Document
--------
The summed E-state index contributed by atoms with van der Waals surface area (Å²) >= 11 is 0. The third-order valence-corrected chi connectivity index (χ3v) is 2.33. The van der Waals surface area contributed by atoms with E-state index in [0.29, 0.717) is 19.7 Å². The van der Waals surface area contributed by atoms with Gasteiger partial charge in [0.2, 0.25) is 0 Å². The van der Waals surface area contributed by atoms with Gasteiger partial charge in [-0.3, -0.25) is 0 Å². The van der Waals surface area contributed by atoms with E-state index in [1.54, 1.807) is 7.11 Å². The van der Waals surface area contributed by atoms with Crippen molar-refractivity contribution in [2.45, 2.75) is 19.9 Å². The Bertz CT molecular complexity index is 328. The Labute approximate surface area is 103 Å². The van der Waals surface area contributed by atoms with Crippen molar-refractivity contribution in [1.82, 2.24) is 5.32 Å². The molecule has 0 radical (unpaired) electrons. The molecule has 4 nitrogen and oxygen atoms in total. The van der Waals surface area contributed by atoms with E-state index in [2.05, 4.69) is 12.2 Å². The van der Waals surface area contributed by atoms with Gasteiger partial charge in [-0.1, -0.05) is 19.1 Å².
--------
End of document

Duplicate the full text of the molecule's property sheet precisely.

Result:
The summed E-state index contributed by atoms with van der Waals surface area (Å²) >= 11 is 0. The third-order valence-corrected chi connectivity index (χ3v) is 2.33. The van der Waals surface area contributed by atoms with E-state index in [0.29, 0.717) is 19.7 Å². The van der Waals surface area contributed by atoms with Gasteiger partial charge in [0.2, 0.25) is 0 Å². The van der Waals surface area contributed by atoms with Gasteiger partial charge in [-0.3, -0.25) is 0 Å². The van der Waals surface area contributed by atoms with E-state index in [1.54, 1.807) is 7.11 Å². The van der Waals surface area contributed by atoms with Crippen molar-refractivity contribution in [2.45, 2.75) is 19.9 Å². The Bertz CT molecular complexity index is 328. The Labute approximate surface area is 103 Å². The van der Waals surface area contributed by atoms with Crippen molar-refractivity contribution in [1.82, 2.24) is 5.32 Å². The molecule has 0 radical (unpaired) electrons. The molecule has 4 nitrogen and oxygen atoms in total. The van der Waals surface area contributed by atoms with E-state index in [2.05, 4.69) is 12.2 Å². The van der Waals surface area contributed by atoms with Gasteiger partial charge in [-0.1, -0.05) is 19.1 Å².